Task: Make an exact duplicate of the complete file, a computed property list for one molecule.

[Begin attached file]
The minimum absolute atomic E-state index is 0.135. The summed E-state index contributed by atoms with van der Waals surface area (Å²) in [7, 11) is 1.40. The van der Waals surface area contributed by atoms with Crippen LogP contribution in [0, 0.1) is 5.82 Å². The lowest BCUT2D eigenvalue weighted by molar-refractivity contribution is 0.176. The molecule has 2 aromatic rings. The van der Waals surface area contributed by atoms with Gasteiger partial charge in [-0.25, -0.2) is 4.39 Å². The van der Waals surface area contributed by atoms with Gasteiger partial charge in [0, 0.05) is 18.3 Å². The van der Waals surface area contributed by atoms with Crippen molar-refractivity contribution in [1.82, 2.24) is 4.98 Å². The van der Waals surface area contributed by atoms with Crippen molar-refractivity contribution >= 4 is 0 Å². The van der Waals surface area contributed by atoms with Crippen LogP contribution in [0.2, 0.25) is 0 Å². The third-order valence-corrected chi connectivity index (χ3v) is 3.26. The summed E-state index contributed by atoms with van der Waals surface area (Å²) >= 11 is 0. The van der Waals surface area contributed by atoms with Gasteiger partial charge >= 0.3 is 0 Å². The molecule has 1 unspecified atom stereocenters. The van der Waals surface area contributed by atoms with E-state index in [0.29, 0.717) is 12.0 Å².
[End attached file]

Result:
The minimum absolute atomic E-state index is 0.135. The summed E-state index contributed by atoms with van der Waals surface area (Å²) in [7, 11) is 1.40. The van der Waals surface area contributed by atoms with Crippen LogP contribution in [0, 0.1) is 5.82 Å². The lowest BCUT2D eigenvalue weighted by molar-refractivity contribution is 0.176. The molecule has 2 aromatic rings. The van der Waals surface area contributed by atoms with Gasteiger partial charge in [-0.25, -0.2) is 4.39 Å². The van der Waals surface area contributed by atoms with Gasteiger partial charge in [0, 0.05) is 18.3 Å². The van der Waals surface area contributed by atoms with Crippen molar-refractivity contribution in [1.82, 2.24) is 4.98 Å². The van der Waals surface area contributed by atoms with Crippen molar-refractivity contribution >= 4 is 0 Å². The van der Waals surface area contributed by atoms with Crippen LogP contribution in [0.2, 0.25) is 0 Å². The third-order valence-corrected chi connectivity index (χ3v) is 3.26. The summed E-state index contributed by atoms with van der Waals surface area (Å²) >= 11 is 0. The van der Waals surface area contributed by atoms with Gasteiger partial charge >= 0.3 is 0 Å². The molecule has 1 unspecified atom stereocenters. The van der Waals surface area contributed by atoms with E-state index in [0.29, 0.717) is 12.0 Å².